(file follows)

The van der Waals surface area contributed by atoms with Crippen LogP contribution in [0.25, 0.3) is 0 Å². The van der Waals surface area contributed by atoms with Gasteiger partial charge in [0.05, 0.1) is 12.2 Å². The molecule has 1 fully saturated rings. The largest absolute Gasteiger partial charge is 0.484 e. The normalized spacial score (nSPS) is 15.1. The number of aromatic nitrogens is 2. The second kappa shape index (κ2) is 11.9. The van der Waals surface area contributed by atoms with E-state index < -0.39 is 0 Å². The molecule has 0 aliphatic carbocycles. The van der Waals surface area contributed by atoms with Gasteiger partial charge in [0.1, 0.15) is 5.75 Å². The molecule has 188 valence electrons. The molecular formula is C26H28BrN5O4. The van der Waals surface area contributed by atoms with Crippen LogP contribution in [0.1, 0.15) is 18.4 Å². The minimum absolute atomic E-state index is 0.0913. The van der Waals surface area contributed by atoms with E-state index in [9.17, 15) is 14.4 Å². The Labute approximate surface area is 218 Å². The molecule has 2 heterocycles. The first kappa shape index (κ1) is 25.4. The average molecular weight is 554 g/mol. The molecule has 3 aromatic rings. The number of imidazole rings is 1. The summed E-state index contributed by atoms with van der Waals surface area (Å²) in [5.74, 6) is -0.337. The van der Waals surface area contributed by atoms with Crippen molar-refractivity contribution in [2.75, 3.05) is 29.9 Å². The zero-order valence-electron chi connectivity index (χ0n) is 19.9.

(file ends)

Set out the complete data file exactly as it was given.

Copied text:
The van der Waals surface area contributed by atoms with Crippen LogP contribution in [0.25, 0.3) is 0 Å². The van der Waals surface area contributed by atoms with Gasteiger partial charge in [0.05, 0.1) is 12.2 Å². The molecule has 1 fully saturated rings. The largest absolute Gasteiger partial charge is 0.484 e. The normalized spacial score (nSPS) is 15.1. The number of aromatic nitrogens is 2. The second kappa shape index (κ2) is 11.9. The van der Waals surface area contributed by atoms with E-state index < -0.39 is 0 Å². The molecule has 0 aliphatic carbocycles. The van der Waals surface area contributed by atoms with Gasteiger partial charge in [0.1, 0.15) is 5.75 Å². The molecule has 188 valence electrons. The molecular formula is C26H28BrN5O4. The van der Waals surface area contributed by atoms with Crippen LogP contribution in [0.1, 0.15) is 18.4 Å². The minimum absolute atomic E-state index is 0.0913. The van der Waals surface area contributed by atoms with E-state index in [9.17, 15) is 14.4 Å². The Labute approximate surface area is 218 Å². The molecule has 2 heterocycles. The first kappa shape index (κ1) is 25.4. The average molecular weight is 554 g/mol. The molecule has 3 aromatic rings. The number of imidazole rings is 1. The summed E-state index contributed by atoms with van der Waals surface area (Å²) in [5.74, 6) is -0.337. The van der Waals surface area contributed by atoms with Crippen molar-refractivity contribution in [2.75, 3.05) is 29.9 Å². The zero-order valence-electron chi connectivity index (χ0n) is 19.9.